Sleep brim with stoner metal mysticism.EXPAND
Sleep brim with stoner metal mysticism.
Courtesy of Southern Lord Recordings

Sleep Turned a Concert into a Journey Saturday Night

Sleep is a hard sell.

This is a band whose magnum opus is the 63-minute masterpiece Dopesmoker, a sprawling symphonic paean to marijuana whose first lyrics, dropping more than 8 minutes into the song, are “Drop out of life with bong in hand / follow the smoke toward the riff-filled land.”

If that description makes you roll your eyes, you’re not alone. Sleep isn’t a band you get after a casual listen.

But Dopesmoker, and the band’s earlier albums, Sleep’s Holy Mountain and Volume 1, have ascended to legendary status in the realms of heavy stoner metal. They have inspired countless imitators and progeny of bands tuning down, turning up, and dropping out into a smoke-filled abyss of doom riffs and bass.

At the Van Buren on June 9, the band’s magnetism was on full display, as black-clad metalheads hooked into the mysticism the band offered.

Stoner metal is slower than most metal. It’s also more physical. The genre is best experienced at high volumes with high-end equipment capable of reproducing the deep, earthshaking growls and snarls of the guitars. The sound needs to envelop you. It needs to penetrate to your bones for maximum effect.

Sleep spared no expense in bringing its legendary tone to the stage — this is the band that famously spent most of its $70,000 advance for Dopesmoker on amps, weed, and studio time. Sleep took enough amps to power an arena tour to the 1,800-capacity Van Buren.

Spiritual journeys are a recurring theme in Sleep’s music, and before the band took the stage, recordings of NASA mission control came on through the loudspeakers. Then the band blasted the heavy opening notes of “Marijuananaut’s Theme,” a song from the new record that manages to simultaneously be groovy, and heavy, and loud, with lyrics mentioning the “hashteroid field” and the “Iommosphere,” a tribute to Black Sabbath guitarist Tony Iommi.

The band continued with “Holy Mountain,” written in 1991, and proceeded triumphantly into “The Clarity,” a single released in 2009. Riffs dropped like anvils into the crowd. The next song, “Sonic Titan,” has a main riff that is half-heartbeat, half-earthquake played over a time signature that sounds ripped from a DMT trip. All four songs, written over a span of decades, felt like the extension of a single idea honed and developed through years of playing together. Maybe it’s the mind-numbing volume that bludgeons you into submission, and straps you into the passenger seat as the musical journey continues.

There is a funny oxymoron at the heart of Sleep’s music. You can picture a long-haired dropout giggling when thinking about how to work “CBDeacon” into a lyric. Yet weed and Sabbath puns (see: The Science’s “Giza Butler,” named after bassist Geezer Butler) and songs about psychedelic, marijuana-driven sojourns bely a methodical and disciplined approach to music. Sleep worked on Dopesmoker for four years, after all. It takes an incredibly singular focus to push an idea as ambitious as a 60-minute metal song into fruition. Few bands (well, just one, so far) can germinate and nurture a project like that.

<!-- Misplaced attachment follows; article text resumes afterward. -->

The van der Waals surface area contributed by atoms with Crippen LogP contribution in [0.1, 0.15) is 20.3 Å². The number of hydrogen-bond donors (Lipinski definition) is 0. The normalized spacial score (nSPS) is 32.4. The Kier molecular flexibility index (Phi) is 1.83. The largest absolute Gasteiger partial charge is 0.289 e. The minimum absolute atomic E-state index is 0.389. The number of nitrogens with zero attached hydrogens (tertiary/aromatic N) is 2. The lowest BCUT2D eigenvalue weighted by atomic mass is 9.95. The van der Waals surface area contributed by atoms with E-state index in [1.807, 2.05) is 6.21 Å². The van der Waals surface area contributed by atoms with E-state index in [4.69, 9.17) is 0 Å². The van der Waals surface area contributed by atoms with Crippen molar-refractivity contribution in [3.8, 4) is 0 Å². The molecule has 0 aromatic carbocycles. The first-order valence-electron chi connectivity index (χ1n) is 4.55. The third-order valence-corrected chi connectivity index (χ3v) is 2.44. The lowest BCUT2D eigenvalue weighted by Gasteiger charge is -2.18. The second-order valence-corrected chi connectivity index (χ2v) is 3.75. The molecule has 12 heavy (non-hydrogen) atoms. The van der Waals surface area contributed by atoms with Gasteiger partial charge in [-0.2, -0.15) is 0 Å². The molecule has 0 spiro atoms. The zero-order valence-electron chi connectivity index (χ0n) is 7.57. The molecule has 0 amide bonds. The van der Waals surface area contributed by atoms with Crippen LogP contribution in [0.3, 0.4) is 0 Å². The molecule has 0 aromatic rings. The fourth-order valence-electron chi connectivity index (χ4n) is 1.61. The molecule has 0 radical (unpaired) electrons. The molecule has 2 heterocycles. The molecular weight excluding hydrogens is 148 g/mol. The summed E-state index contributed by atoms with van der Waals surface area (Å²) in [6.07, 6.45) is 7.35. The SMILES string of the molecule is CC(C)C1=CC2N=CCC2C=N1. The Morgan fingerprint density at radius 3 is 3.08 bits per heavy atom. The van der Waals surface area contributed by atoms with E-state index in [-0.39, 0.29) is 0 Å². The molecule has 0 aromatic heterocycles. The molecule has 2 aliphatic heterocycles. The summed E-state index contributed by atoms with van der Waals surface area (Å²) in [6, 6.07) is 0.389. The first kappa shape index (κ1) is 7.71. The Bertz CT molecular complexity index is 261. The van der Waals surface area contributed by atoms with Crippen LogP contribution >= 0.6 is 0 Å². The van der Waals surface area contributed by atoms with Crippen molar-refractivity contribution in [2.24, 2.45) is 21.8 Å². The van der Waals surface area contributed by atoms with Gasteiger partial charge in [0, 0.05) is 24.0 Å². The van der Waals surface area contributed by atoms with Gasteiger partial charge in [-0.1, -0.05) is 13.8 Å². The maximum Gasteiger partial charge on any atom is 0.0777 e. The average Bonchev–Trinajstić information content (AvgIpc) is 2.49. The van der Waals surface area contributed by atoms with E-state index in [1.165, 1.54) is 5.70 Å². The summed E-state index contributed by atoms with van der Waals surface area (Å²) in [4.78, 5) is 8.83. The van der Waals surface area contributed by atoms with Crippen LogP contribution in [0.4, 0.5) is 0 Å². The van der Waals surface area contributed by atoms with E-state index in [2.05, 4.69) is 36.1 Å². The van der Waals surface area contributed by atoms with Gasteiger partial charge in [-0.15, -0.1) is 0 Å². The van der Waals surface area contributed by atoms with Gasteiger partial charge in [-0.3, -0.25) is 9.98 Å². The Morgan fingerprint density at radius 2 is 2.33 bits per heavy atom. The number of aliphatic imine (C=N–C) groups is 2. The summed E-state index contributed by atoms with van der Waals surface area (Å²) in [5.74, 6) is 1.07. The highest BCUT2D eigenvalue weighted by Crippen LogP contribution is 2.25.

And the band held together a plodding, high-gravity groove for two hours at the Van Buren. An impressive, workmanlike display of dedication to a musical ethos.

On April 20, that holiest of stoner holidays, Sleep released The Sciences, its first album in nearly two decades. The album didn’t just cement the band’s legacy, but expanded on it. In the interim between albums, its members had kept busy honing their crafts and sharpening their riff-writing skills. Bassist/singer Al Cisneros released six albums and one five-hour-long concert recorded in Jerusalem, and guitarist Matt Pike released seven albums with the more aggressive stoner metal outfit High on Fire. The Sciences wasn’t a cheap attempt to cash-in on the band’s legacy, but rather a confident return to form. It’s an assertion that Sleep and Sleep alone know how to best push the boundaries of the genre it pioneered.

The band strode through the rest of its setlist without hardly speaking a word to the audience, giving the music the spotlight. Each song took you deeper into the band’s musical vortex, as the band spun weedian tales and pummeled the audience with sound. As the show neared its end, the band walked off stage, letting their guitars echo feedback into the air until all that was left was a whisper of distortion. They came back on stage and launched into “Dragonaut,” probably the closest thing Sleep has to a single. They finished the night by playing a cut from Dopesmoker.

When the concert ended, it felt like awakening from a dream. Time resumed as normal. The journey ended. And Sleep solidified itself as masters of their craft — translating the internal journey of a marijuana high into unforgettable riffs and songs.

CRITIC’S NOTEBOOK:

Saturday Night: Sleep at the Van Buren.

The Crowd: Metal shows make for the best people watching. Old heads and young kids all turned for this one, wearing band shirts from all eras.

Personal Bias: I don’t smoke weed anymore, but listening to Sleep makes me feel stoned.

Random Notebook Dump: Al Cisneros looks like Gandalf, if the wizard had told Middle Earth to fuck off when he was 20 and moved to California to start a stoner metal band.

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